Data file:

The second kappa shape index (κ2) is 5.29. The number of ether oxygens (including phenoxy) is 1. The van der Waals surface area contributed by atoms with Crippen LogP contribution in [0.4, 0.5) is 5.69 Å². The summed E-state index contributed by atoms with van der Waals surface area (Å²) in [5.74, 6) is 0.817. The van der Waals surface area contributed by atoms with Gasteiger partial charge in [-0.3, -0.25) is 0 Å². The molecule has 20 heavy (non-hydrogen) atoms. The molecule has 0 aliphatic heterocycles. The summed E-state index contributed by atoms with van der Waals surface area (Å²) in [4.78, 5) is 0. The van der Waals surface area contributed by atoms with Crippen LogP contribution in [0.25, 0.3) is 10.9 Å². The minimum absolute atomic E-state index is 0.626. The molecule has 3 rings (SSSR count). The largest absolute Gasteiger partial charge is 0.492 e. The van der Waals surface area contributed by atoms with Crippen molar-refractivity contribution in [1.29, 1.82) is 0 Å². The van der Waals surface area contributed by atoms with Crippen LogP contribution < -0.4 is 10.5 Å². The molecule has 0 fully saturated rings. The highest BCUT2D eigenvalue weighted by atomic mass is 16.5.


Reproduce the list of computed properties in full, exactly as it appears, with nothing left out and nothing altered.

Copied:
The second kappa shape index (κ2) is 5.29. The number of ether oxygens (including phenoxy) is 1. The van der Waals surface area contributed by atoms with Crippen LogP contribution in [0.4, 0.5) is 5.69 Å². The summed E-state index contributed by atoms with van der Waals surface area (Å²) in [5.74, 6) is 0.817. The van der Waals surface area contributed by atoms with Gasteiger partial charge in [-0.3, -0.25) is 0 Å². The molecule has 20 heavy (non-hydrogen) atoms. The molecule has 0 aliphatic heterocycles. The summed E-state index contributed by atoms with van der Waals surface area (Å²) in [4.78, 5) is 0. The van der Waals surface area contributed by atoms with Crippen LogP contribution in [0.25, 0.3) is 10.9 Å². The minimum absolute atomic E-state index is 0.626. The molecule has 3 rings (SSSR count). The largest absolute Gasteiger partial charge is 0.492 e. The van der Waals surface area contributed by atoms with Crippen molar-refractivity contribution in [1.29, 1.82) is 0 Å². The van der Waals surface area contributed by atoms with Crippen LogP contribution < -0.4 is 10.5 Å². The molecule has 0 fully saturated rings. The highest BCUT2D eigenvalue weighted by atomic mass is 16.5.